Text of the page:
(Last Sunday’s Translator Experience Day (TED): Sheila Anderson (German/English/German translator/interpreter) and her friend Valerie Chen (Chinese/English/Chinese translator/interpreter) have decided to launched an all-out assault on the Iron and Steel industry. They’ve started to learn as much as they can about this industry… So, they worked, and worked, and worked. And very soon became experts, real metallurgists, I’m telling you!. Their conversations were peppered with expressions such as “low and high carbon wire rod”, “coated steel”, “scrap steel”…)
Today, they are discussing marketing
The two friends quickly came to the conclusion that to build something solid, you should be prepared to take all the time necessary. It’s much more like long distance running than sprint.
They also remembered Abraham Lincoln: “If you have eight hours to chop down a tree, spend six hours sharpening your ax.” In their particular case, “sharpening your ax” meant “market research“…
And also, “the deeper your foundation, the taller your building”. It’s better to have 10 clients you know very well than 100 you hardly know: Once you have a handful of really good clients, nurture and deepen your relationships. And then expand from there.
1. Preferably, a small business, where you can walk straight to the boss and talk to her. And this does exist in the Iron and Steel sector, contrary to what you might think. Val Chen remembered her grand-father always used to tell her: “When you go to a place, always talk to the boss!”
2. “Later on”, they said “if we still have the time and if we still really need it, we’ll tackle the big ones.”
Now, on to SMBs. I’m sure all TP readers know what an SMB is. Anyway, it’s just a Small and Mid (or Medium)-sized Business. In Europe and some other parts of the world, you often hear SMEs instead, where the “E” stands for “Enterprise”.
Let’s just look at one way Sheila and Val did it. The two friends had always been true believers in online social networking. They both had their profiles at LinkedIn, Ryze, Ecademy, Xing, CEOSpace, Reuters Insight, MySpace, etc.
They decided to try LinkedIn.
Val had 155 1st degree connections (direct connections, you can communicate with them directly, cultivate the relationship, even become real friends, ask them to introduce you to their own 1st degree connections, etc…), 728,000 2nd degree (your direct connections’ connections), and over 3,000,000 3rd degree (your 2nd degree connections’ connections)
Sheila had 112 1st degree connections, 576,000 2nd degree, and over 2,500,000 3rd degree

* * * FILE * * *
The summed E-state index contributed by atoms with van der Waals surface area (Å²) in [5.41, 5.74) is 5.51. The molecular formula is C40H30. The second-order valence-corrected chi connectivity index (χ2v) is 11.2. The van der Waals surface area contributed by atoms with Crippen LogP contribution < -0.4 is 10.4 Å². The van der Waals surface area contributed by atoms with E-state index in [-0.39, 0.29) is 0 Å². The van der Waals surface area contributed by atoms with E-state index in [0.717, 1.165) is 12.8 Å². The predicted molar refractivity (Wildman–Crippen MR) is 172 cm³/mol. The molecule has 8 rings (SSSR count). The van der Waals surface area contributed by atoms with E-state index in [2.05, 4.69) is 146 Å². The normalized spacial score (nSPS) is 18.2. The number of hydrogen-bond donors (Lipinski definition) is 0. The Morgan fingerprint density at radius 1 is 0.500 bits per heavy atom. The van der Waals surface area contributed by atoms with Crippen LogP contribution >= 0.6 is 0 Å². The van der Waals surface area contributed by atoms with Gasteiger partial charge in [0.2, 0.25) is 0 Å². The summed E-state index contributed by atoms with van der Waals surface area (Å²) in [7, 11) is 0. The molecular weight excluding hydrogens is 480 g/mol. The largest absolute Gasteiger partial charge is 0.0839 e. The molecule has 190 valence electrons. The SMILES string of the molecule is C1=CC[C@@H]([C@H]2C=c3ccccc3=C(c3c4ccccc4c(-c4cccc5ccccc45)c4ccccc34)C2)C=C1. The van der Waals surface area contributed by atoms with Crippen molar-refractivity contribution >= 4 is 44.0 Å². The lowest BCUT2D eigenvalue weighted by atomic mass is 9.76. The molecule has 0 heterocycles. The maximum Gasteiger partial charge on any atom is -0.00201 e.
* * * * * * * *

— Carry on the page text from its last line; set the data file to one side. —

We’ll follow them, step by step, as they go through their search.
Their Goal: Build a list of 100 SMBs, importing/exporting Steel products, working with China, Taiwan, Singapore, Germany, Switzerland, Austria
1. Val went to the LinkedIn site, logged in and typed “Iron and Steel” in the searchbox. They got the following message:
“We found 504 users in your network matching your criteria: * Keywords: Iron and steel * Sorted by: keyword relevance”
The Sheila did exactly they same thing. Because their two networks were not identical, they got still more results. The total was now over 1000.
2. Many of these users were in Europe, India, Latin America, and other places. Others were very big corporations.
They selected 100 U.S SMB (about 10% of the total). Most of those whose profiles had one or more of the following decriptions: Owner, Sole Proprietorship, Managing Director, General Manager, Consultant, President, Director of Procurement, Technology Strategy and Management Professional, V.P. Global Sales & Marketing, One was decribed as “independant consultant for the metals industry providing advice, operational and technical recomendations to customers to maximize their plant efficiency and product quality”…
They targeted sectors such as: Selling and Exporting Commodities, sales of Coated Steel Products, steel Trading, Specialize in brokering international deals of commodities such as scrap steel…
3. Now, the two friends had to find a way to directly contact those 100 they had selected
How are they going to do it?
What strategies are they going to use? (as we all know, your ‘marketing strategy’ simply means how you use ‘tools and techniques’ to reach your ‘markets’ and make them perform the ‘desired action’. A marketing strategy connects “markets” on the one hand with “tools and techniques” on the other. Don’t let anyone give you any complicated, half-baked definitions of what a strategy is
What tools and techniques?
What “desired action“?
Is “buy immediately” a good desired action”?
You’ll get answers to those questions and many others in our next editions of “Translator Experience Day“.
Meanwhile, why not put in your own $0.2 worth ) BTW, we’re delighted to note that comments are slowly but surely taking off. Thanks a lot, and keep them pouring in – whether they are positive, negative, or… neutral!
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